Mental health issues related to the pandemic begin to return with COVID-19 backslide

NOW: Mental health issues related to the pandemic begin to return with COVID-19 backslide

MILWAUKEE (CBS 58) -- With rising COVID-19 cases, other issues being caused by COVID-19 are on the rise too.

Mental health specialists said they're already seeing more issues like they saw last year.

Mental health specialists said in some cases, the rise in mental health issues never stopped, but as things like mask-wearing and vaccination requirements kick back in, things could get worse.

"It was a bit of a honeymoon phase that people felt like gosh we're on the other side of this, only to have the Delta variant come out," said UW Health Psychologist Dr. Shilagh Mirgain.

She said substance abuse, unwanted weight gain, abnormal sleep patterns, depression and anxiety are all things they got used to seeing last year, and now it could come back.

"With a new wave of cases and now mask mandates being encouraged in various states and counties, and local places, but people are going to feel that rise in stress," said Dr. Mirgain.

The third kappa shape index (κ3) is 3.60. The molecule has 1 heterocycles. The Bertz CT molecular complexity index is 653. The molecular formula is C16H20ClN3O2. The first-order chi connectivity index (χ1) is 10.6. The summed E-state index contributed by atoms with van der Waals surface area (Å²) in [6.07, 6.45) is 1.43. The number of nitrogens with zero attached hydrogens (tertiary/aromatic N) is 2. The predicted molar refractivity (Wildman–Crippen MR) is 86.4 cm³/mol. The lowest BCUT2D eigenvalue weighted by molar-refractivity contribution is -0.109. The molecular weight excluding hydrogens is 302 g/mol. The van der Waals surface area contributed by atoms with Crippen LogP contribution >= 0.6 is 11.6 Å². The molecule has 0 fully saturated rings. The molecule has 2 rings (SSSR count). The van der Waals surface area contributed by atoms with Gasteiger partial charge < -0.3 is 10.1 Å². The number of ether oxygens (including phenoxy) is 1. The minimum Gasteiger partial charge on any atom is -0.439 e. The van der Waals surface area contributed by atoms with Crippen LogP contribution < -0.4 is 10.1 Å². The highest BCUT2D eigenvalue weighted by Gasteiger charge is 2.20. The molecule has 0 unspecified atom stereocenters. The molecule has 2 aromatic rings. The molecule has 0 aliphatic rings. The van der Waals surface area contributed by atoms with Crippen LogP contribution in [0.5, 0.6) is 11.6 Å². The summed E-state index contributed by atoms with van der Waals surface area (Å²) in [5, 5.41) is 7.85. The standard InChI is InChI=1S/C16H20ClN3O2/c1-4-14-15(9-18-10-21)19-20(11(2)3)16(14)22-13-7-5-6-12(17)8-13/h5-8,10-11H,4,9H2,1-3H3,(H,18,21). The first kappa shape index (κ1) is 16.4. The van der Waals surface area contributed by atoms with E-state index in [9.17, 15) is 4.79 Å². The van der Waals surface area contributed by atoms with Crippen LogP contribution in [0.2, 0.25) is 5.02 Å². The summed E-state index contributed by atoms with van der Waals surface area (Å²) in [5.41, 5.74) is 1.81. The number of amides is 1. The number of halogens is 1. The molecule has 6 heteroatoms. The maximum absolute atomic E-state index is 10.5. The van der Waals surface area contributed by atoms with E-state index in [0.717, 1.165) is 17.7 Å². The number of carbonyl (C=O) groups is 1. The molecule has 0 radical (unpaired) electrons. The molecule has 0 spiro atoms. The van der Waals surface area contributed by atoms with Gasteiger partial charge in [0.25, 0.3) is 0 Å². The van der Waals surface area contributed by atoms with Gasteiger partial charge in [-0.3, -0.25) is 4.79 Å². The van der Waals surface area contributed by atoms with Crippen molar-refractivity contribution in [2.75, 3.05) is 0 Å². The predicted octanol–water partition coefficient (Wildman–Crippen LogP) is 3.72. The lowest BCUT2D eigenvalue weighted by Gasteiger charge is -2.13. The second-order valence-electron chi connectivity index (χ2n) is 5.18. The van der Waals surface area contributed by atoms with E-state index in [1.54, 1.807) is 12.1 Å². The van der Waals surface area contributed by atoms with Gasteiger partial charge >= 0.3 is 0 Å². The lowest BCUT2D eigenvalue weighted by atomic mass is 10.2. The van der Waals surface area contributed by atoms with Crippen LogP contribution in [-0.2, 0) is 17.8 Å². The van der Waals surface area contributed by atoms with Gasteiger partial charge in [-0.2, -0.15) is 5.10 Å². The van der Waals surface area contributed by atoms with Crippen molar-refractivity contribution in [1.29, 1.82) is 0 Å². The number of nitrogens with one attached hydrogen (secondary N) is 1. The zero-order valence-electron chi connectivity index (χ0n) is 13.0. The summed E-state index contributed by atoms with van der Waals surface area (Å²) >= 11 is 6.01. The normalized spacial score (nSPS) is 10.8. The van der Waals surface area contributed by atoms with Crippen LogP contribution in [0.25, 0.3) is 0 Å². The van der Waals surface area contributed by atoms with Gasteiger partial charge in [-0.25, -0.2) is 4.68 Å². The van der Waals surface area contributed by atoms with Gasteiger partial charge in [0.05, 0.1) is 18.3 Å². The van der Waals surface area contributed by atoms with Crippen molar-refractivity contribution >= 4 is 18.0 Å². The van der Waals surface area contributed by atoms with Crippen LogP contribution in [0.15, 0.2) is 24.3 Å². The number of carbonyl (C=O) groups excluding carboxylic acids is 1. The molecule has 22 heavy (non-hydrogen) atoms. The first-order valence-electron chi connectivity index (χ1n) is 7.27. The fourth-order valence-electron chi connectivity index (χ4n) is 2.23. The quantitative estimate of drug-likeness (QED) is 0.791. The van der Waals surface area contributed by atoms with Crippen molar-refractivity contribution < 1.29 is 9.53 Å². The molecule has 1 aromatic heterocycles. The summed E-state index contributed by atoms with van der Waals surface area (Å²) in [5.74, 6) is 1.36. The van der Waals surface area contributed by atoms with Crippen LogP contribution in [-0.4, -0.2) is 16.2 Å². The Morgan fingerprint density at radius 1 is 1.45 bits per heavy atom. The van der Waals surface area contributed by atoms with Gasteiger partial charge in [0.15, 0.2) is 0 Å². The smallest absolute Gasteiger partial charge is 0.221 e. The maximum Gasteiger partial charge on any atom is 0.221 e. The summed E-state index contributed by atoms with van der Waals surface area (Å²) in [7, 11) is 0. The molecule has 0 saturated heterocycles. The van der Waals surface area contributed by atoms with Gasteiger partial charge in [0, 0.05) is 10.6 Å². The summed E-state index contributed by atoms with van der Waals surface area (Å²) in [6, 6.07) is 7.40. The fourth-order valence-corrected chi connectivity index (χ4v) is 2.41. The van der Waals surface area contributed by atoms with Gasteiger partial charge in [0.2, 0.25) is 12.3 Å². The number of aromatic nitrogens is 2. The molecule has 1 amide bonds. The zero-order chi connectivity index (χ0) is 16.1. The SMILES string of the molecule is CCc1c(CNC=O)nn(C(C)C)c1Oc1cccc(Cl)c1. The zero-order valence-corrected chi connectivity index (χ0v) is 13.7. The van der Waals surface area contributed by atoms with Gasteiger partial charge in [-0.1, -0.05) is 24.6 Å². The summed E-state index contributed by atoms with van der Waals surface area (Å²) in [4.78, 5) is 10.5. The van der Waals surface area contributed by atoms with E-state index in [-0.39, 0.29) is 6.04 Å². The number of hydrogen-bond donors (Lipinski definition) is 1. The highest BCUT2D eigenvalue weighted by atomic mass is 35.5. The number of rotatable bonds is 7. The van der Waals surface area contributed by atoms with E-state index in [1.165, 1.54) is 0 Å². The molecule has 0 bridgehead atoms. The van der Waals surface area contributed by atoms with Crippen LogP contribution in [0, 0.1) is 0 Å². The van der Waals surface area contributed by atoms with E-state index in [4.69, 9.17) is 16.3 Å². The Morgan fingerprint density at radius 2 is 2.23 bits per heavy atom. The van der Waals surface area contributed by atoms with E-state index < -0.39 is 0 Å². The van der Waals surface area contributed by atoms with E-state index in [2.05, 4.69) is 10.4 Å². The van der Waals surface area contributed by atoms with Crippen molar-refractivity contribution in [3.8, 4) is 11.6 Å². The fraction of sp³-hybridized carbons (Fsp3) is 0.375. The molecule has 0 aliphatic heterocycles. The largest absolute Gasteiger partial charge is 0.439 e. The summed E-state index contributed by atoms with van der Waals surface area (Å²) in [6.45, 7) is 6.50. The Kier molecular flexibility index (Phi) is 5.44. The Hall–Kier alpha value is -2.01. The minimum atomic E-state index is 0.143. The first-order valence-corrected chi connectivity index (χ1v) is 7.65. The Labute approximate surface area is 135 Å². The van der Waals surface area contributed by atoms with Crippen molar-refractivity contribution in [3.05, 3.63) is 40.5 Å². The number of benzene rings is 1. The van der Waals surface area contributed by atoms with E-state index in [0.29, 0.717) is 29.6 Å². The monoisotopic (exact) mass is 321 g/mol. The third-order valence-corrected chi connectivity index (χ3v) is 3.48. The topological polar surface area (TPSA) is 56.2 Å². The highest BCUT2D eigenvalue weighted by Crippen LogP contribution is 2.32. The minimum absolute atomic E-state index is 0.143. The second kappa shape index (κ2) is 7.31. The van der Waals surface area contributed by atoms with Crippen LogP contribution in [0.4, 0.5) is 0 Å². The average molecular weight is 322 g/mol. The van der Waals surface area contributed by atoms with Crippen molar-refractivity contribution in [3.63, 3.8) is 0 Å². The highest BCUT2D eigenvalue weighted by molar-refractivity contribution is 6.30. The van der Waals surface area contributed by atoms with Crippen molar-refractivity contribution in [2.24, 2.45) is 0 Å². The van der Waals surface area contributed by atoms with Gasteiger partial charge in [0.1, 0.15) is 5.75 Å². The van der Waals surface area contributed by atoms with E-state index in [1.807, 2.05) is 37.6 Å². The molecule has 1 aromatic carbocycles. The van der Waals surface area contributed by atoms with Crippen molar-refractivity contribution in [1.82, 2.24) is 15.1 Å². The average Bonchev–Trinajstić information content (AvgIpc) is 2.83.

At Rogers Behavioral Health, Dr. Jerry Halverson said as the pandemic rolls back, they expect to see more issues, which he said never really went away.

"We all had a taste of what we missed from regular life, and now that that's being threatened, I think people are obviously concerned. And it brings back a lot of the trauma, frankly, of what people experienced over the past year and a half," said Dr. Halverson.

Dr. Halverson said another issue is having enough people to take care of those in need, as their organization has been hit hard by the employment crisis as well.

"We've tried to open more programs and more slots, and there's just more people to take those physicians," said Dr. Halverson.

He said if you are facing a mental health crisis, reaching out for help, even just to family and friends, is a must.

"It's, it's certainly very understandable for people to be dealing with these types of issues and, you know, help is out there."

Both Dr. Halverson and Dr. Mirgain said if you need to speak with someone, a good place to start is with your primary care physician.

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